Abstract: This article focuses on an almost perennial question: what should the relationship between European Union (EU) law and the European Convention on Human Rights (ECHR) become, in particular whether EU accession remains desirable. In light of the condition formulated by the European Court of Justice (ECJ) in Opinion 2/13 that EU accession can only happen if the doctrine of mutual recognition is protected from human rights review by the European Court of Human Rights (ECtHR). The article argues that the consequence would be a lowering of the fundamental rights protection enjoyed by individuals in the EU in the Area of Freedom, Security and Justice (AFSJ). It concludes that in light of this negative effect on human rights protection, the status quo of indirect review is preferable and that accession should not take place. This conclusion is reached in fi ve overall steps: fi rst, the article briefl y describes the current EU-ECHR relationship and presents three key arguments in favour of EU accession to the ECHR; second, it introduces the AFSJ as a (potential) site of contention between the ECJ and the ECtHR; third, the article recounts the ECJ’s requirements that a reworked accession agreement would need to fulfi l; fourth, it shows how fundamental rights protection in the AFSJ has developed in light of ECHR requirements and asks how this might continue in the absence of accession; and fi fth, it discusses the counterfactual situation of the EU acceding to the ECHR in compliance with the stipulations of the ECJ.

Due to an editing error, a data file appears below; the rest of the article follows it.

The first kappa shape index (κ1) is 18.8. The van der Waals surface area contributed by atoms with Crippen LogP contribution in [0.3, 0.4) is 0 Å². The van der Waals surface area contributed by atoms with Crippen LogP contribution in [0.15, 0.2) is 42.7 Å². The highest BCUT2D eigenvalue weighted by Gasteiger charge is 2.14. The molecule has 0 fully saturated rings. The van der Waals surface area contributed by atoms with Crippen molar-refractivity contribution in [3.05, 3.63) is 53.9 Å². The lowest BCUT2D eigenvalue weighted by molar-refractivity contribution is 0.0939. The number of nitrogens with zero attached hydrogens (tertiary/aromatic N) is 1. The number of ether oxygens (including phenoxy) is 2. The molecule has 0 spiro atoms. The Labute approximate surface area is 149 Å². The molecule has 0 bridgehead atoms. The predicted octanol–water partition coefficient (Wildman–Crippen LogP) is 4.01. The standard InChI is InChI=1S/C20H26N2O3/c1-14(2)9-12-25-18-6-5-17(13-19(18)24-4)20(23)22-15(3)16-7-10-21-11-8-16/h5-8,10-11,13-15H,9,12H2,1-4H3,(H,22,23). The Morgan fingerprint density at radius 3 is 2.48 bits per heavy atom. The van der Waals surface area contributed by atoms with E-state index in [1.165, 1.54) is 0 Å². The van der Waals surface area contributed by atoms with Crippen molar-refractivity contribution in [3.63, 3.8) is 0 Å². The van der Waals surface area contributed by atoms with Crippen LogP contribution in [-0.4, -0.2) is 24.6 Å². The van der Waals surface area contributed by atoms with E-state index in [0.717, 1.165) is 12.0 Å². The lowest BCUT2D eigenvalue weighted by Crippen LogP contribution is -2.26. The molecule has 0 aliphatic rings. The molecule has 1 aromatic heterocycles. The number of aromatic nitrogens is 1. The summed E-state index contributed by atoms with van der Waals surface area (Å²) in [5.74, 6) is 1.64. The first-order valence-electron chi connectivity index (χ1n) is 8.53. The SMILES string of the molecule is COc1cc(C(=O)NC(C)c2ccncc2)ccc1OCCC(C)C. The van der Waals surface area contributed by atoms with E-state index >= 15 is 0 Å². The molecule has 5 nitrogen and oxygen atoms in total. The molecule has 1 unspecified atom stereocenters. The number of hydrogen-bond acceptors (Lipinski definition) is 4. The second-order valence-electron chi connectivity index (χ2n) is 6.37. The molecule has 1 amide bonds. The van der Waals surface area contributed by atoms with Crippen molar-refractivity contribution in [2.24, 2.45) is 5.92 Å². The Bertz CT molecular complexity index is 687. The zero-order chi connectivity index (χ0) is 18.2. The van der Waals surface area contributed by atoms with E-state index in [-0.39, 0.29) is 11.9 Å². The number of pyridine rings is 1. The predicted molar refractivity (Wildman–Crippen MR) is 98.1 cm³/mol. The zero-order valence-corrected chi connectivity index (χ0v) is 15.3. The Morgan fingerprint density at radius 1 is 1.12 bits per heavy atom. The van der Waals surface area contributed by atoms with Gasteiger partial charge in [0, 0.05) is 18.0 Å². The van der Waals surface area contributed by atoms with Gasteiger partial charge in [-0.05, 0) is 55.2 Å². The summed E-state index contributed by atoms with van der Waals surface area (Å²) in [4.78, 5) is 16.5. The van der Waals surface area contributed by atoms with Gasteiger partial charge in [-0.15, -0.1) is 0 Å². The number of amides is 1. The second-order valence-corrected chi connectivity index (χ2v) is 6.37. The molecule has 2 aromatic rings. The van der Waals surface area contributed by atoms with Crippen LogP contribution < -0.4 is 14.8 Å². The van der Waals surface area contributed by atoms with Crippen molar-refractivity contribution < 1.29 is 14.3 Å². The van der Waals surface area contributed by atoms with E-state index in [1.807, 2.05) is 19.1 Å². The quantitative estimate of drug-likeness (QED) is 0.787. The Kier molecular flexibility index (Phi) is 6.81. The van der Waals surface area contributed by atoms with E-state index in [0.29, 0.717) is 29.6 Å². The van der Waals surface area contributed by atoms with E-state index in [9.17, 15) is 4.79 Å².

Keywords: EU accession to the ECHR; European Court of Justice; European Court of Human Rights; Area of Freedom, Security and Justice; cross-fertilisation; Charter of Fundamental Rights
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